Ozempic Suicide Risks Result in Investigation by European Medicines Agency
European drug regulators have opened an investigation into potential Ozempic suicide risks, following reports of patients in Iceland experiencing suicidal ideations after taking the diabetes drug, as well as a similar weight loss medication known as Saxenda.
According to a Reuter’s report, the European Medicines Agency has now launched a safety probe into the two Novo Nordisk drugs, which both use the same active ingredient. The investigation comes as Ozempic’s popularity has been on the rise in the United States, especially for off-label use as a weight loss medication.
Ozempic (semaglutide) was originally approved for the treatment of people with Type 2 diabetes. However, in recent months Ozempic has been increasingly prescribed for weight loss. Saxenda is already approved for weight loss treatment.
The EMA investigation comes after the Icelandic Medicines Agency reported two incidents where Ozempic patients reported having suicidal thoughts. A third patient reported similar thoughts of self-injury after using Saxenda, Icelandic regulators reported.
Novo Nordisk claims there are no known causal connections between Ozempic and suicide, and the two drugs do not carry label warnings in the EU alerting patients to potential suicidal thoughts risks. However, the drug Wegovy, which is also a weight loss medication sold in the U.S. using semaglutide, does carry such a warning, calling for patients taking the drug to be monitored for suicidal thoughts and behaviors.
In the U.S., semaglutide-based drugs have been linked to at least 60 reports of suicide ideation since 2018, the Reuters report indicates.
Suicide risks and ideations have long been linked to weight loss drugs, such as Contrave and Qsymia, making it difficult for them to gain approved in the U.S.
Ozempic Thyroid Cancer Concerns
This is the second investigation into this class of diabetes and weight loss drugs launched by European regulators in recent weeks. In May, the European Medicines Agency’s Pharmacovigilance Risk Assessment Committee (PRAC) issued warnings that Ozempic, Wegovy and other glucagon like peptide-1 receptor agonists (GLP-1) may carry an increased risk of thyroid cancer.
The active ingredient in the two drugs, semaglutide, was specifically called out by European regulators as being tied to thyroid cancer signals. However, the data does not establish a causal link.
Sales of the two drugs are estimated to reach combined sales of $15.3 billion this year alone.
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In its recommendations, PRAC called for manufacturers of GLP-1 drugs, including Novo Nordisk, Eli Lilly and others, to provide the committee with supplementary information on the drugs by July 26, and is calling for regulatory action from the EMA to address the risks. In addition, the committee is calling for updates to the safety labels of those drugs in the European Union.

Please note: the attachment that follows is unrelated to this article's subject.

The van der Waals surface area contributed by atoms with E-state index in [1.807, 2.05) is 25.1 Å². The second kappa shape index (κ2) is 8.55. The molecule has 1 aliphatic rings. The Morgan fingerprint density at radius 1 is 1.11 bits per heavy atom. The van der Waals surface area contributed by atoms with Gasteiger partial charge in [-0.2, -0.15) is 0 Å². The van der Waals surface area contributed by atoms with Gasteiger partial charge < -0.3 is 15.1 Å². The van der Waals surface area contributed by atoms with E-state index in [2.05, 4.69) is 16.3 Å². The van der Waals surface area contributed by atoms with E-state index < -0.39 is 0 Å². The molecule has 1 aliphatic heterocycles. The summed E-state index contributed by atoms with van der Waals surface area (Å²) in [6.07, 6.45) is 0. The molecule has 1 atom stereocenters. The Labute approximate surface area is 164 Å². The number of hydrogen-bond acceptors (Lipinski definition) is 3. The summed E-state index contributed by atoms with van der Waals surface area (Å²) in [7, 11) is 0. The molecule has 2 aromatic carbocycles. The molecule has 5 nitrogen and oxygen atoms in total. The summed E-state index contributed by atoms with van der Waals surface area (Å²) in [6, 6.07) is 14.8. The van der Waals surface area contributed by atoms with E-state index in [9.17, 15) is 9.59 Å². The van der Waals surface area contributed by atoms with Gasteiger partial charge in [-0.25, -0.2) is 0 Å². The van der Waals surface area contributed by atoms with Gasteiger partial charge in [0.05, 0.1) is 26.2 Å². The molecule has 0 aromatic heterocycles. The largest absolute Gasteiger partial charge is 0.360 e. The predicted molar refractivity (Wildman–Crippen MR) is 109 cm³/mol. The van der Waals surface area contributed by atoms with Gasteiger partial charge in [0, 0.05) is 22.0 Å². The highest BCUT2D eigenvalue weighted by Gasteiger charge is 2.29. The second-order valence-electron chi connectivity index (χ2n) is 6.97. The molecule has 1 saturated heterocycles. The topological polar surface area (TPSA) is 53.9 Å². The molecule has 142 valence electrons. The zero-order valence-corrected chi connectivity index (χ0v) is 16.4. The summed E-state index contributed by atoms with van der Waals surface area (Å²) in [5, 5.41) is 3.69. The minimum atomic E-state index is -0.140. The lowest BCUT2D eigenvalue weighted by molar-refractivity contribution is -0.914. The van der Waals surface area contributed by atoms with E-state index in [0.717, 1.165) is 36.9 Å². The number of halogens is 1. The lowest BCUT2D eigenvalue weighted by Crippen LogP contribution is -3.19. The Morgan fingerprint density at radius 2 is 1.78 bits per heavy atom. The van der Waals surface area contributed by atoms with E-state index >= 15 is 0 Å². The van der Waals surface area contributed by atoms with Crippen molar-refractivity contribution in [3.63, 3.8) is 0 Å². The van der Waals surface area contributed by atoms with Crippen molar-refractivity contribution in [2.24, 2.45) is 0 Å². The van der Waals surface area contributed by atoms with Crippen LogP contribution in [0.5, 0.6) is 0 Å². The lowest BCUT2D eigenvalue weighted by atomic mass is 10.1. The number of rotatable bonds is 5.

Eli Lilly has previously acknowledged there appears to be a link between the class and thyroid cancer side effects, and is in the process of conducting a pair of studies to more thoroughly explore the potential link.
Ozempic Hair Loss Concerns
The investigation also comes amid increasing reports that Ozempic side effects have been linked to hair loss when using the diabetes drug as a weight loss treatment.
Some doctors have claimed hair loss after Ozempic use is a natural result of rapid weight loss. This effect is known as telogen effluvium. However, Ozempic may also cause hormonal shifts which can also trigger early onset pattern hair loss in men and women, known as androgenic alopecia, which is progressive and continues to worsen over time. This can lead to permanent hair loss, some health experts warn.
In March, the founder of The American Hair Loss Association (AHLA) and The International Alliance of Hair Restoration Surgeons, warned against misuse of Ozempic for weight loss in an editorial in Dermatology Times, indicating that the hair loss experts do not recommend the off-label use of the diabetes drug.
August 2023 Ozempic Lawsuit Update
The first of what could be thousands of Ozempic lawsuits to come was filed by a Louisiana woman on August 2, 2023, claiming she experienced severe gastroparesis and stomach problems after using Ozempic for more than a year before switching to the similar diabetes drug Mounjaro.
The lawsuit claims both Novo Nordisk, the manufacturer of Ozempic, and Eli Lilly, the manufacturer of Mounjaro, both knew, or should have known, that the drugs increase the risk of gastroparesis and gastroenteritis that can lead to severe side effects such as nausea, vomiting undigested food, abdominal pain, abdominal bloating, severe dehydration, feeling full after only a few bites, undigested food hardening in the stomach, acid reflux, fluctuating blood sugar levels, lack of appetite, weight loss, malnutrition and decreased quality of life.
The lawsuit notes that despite a number of case studies and clinical reports warning that the drugs could cause, or exacerbate, gastroparesis in particular, neither manufacturer has updated the label warnings.
Similar problems stated in the lawsuit were outlined in a CNN report published on July 25, detailing several incidents of stomach paralysis, also known as gastroparesis, as well as previous research that has linked these types of diabetes drugs to similar risks in the past.
As a result of the growing number of Ozempic side effects reported, it is expected that thousands of individuals who have suffered similar injuries will begin filing claims raising similar allegations that the manufacturers failed to adequately research and warn the medical community about potential side effects.
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